Do not let any unwholesome talk come out of your mouths, but only what is helpful for building others up according to their needs, that it may benefit those who listen.—Ephesians 4:29

Do everything without grumbling or arguing…—Philippians 2:14

Finally, brothers and sisters, whatever is true, whatever is noble, whatever is right, whatever is pure, whatever is lovely, whatever is admirable—if anything is excellent or praiseworthy—think about such things.—Philippians 4:8

The people who make up holidays have decided that October is Pastor Appreciation Month.  I don’t know how long this has been the case, and it’s probably no more or less real than National Daughter Day or Flood-the-Internet-With-Pictures-of-Your-Cat Week, but it’s nice that someone thought of us.  This week I’ve found a couple of encouraging notes on my desk, and people have told me that they pray for me, or said nice things like “I don’t know how you do it,” or “we’re glad you’re here,” etc.

By and large, God’s people are very kind and encouraging, or at least I’ve had the privilege of serving in churches where that was the case.  Community Church is a great place to serve.  Most people are appreciative and gracious.  Our staff work well together and are very supportive of each other.  Our elders enjoy a high degree of unity.  This past Sunday we had our longest meeting of the year, wrestling over next year’s budget.  We had to make difficult decisions and there were varying opinions in the room, but even when we disagree with each other we’re able to find a way forward and affirm our love for each other in the process.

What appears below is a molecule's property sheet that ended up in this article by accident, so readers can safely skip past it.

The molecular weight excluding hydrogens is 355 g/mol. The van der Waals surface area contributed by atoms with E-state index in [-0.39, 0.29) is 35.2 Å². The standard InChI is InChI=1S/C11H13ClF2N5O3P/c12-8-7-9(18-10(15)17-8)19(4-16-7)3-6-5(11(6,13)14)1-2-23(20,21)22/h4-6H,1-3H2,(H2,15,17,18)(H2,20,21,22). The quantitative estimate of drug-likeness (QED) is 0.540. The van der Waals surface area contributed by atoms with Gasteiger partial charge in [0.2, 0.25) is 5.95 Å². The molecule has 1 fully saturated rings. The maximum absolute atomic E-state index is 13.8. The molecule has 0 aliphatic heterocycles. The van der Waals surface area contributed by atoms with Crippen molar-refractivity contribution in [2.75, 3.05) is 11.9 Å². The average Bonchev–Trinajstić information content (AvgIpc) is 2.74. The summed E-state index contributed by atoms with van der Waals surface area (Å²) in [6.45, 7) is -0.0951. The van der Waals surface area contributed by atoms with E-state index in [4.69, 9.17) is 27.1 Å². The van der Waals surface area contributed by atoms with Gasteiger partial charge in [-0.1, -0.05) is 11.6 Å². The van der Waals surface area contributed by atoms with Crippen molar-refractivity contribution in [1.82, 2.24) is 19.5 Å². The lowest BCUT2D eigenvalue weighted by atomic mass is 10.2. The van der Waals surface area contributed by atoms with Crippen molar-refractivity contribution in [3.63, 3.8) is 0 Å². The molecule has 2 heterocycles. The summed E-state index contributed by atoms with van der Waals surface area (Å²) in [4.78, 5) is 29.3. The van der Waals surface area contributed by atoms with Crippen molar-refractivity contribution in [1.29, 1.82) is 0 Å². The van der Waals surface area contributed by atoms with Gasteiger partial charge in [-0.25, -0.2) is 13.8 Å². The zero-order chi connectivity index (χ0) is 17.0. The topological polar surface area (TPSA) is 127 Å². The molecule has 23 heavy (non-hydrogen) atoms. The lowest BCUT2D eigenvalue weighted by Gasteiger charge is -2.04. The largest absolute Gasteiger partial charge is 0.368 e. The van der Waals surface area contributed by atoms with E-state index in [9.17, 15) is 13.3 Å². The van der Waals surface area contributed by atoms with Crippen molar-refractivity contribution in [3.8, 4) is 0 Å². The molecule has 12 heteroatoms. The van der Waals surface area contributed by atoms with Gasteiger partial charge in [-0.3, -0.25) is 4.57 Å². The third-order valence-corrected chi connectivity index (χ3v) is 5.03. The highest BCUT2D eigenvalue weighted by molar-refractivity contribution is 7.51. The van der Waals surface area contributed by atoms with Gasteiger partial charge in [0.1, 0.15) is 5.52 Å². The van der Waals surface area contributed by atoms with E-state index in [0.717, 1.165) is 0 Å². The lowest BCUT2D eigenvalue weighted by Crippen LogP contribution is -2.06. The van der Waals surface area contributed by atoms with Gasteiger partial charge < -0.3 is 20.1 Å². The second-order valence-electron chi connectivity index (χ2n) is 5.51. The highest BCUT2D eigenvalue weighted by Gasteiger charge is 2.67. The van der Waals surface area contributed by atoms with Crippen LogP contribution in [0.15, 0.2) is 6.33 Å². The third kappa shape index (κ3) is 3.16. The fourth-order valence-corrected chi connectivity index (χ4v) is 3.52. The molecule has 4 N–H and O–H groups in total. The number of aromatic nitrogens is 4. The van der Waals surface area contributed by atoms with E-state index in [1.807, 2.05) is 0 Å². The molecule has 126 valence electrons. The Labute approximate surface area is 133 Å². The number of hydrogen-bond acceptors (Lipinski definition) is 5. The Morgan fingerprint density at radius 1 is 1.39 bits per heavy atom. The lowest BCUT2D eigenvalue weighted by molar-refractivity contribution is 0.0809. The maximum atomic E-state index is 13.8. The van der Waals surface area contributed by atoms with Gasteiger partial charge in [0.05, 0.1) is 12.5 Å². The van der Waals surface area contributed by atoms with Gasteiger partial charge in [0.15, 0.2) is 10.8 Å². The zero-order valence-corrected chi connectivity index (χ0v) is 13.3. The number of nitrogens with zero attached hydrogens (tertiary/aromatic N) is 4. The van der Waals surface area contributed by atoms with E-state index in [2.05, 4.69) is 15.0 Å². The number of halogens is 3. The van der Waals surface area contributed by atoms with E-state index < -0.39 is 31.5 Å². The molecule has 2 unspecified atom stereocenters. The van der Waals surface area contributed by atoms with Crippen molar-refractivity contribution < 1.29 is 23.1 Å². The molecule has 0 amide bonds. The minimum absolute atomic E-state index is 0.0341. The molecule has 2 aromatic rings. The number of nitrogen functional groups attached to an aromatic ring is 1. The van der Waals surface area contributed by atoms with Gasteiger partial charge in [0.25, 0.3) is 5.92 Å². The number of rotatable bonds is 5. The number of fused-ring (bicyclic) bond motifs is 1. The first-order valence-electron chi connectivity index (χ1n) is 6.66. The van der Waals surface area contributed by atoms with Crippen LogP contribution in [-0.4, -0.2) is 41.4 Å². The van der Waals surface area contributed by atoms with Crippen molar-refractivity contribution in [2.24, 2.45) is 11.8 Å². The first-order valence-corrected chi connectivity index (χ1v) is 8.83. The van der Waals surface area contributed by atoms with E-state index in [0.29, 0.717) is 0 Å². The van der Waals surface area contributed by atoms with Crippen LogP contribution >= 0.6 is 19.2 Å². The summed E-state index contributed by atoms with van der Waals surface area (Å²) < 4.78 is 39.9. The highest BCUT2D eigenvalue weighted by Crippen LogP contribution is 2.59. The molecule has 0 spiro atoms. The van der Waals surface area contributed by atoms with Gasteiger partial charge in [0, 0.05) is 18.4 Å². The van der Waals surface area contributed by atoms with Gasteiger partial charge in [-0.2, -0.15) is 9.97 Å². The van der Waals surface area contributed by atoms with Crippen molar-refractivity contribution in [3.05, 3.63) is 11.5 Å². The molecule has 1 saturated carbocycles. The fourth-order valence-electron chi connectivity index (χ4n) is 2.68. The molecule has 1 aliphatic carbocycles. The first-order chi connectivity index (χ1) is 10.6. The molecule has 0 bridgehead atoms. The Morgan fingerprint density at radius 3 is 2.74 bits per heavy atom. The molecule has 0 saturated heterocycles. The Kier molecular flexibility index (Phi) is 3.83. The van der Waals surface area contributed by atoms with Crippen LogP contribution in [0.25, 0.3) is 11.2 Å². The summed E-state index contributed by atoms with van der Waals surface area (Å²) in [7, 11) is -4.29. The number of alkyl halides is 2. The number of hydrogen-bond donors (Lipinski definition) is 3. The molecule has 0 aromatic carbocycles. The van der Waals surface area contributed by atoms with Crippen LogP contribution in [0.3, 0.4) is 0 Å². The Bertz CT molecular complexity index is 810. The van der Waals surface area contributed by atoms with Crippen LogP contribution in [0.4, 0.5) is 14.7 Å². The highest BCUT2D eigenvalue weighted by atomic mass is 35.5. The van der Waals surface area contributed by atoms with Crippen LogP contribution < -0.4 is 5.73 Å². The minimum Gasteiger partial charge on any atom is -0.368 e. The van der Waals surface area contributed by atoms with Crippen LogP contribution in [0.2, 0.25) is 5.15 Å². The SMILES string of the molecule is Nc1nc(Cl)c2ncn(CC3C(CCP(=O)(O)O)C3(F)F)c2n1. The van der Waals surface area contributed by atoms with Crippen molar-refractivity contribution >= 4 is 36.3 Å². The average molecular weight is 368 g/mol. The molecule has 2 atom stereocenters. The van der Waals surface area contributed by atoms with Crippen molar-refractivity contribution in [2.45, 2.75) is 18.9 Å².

Good relationships make life sweet, and learning to encourage one another makes for good relationships.  In the above Bible verses, God’s Word tells us to build each other up with our speech, resist the temptation to argue and grumble, and focus on what is good and positive, because He knows that if we don’t do these things, relationships turn sour and the environments of our homes, our workplaces, and our churches become unpleasant.

It’s not easy to choose positivity and kindness.  If we’re honest, we all find it easy to be critical.  Once I was in a Bible study with a group of guys, and we were going through a book on Christian character.  When we came to the chapter on having a critical spirit, there were some challenging questions for discussion, and I remember a friend of mine saying this: “I’ve realized that I can go to a movie that’s absolutely brilliant in almost every way, and when I leave the theater I’ll be talking about the one thing I think they did wrong.  I will find the one small negative thing and focus on that.  Why do I do that?”  We all had to acknowledge that we have the same tendency.  Our sinful flesh naturally gravitates toward pointing out the flaws in the people and things all around us, because this feeds our pride.  It takes a work of God’s Holy Spirit to make us people who dwell on what is good, and who choose to think the best of others.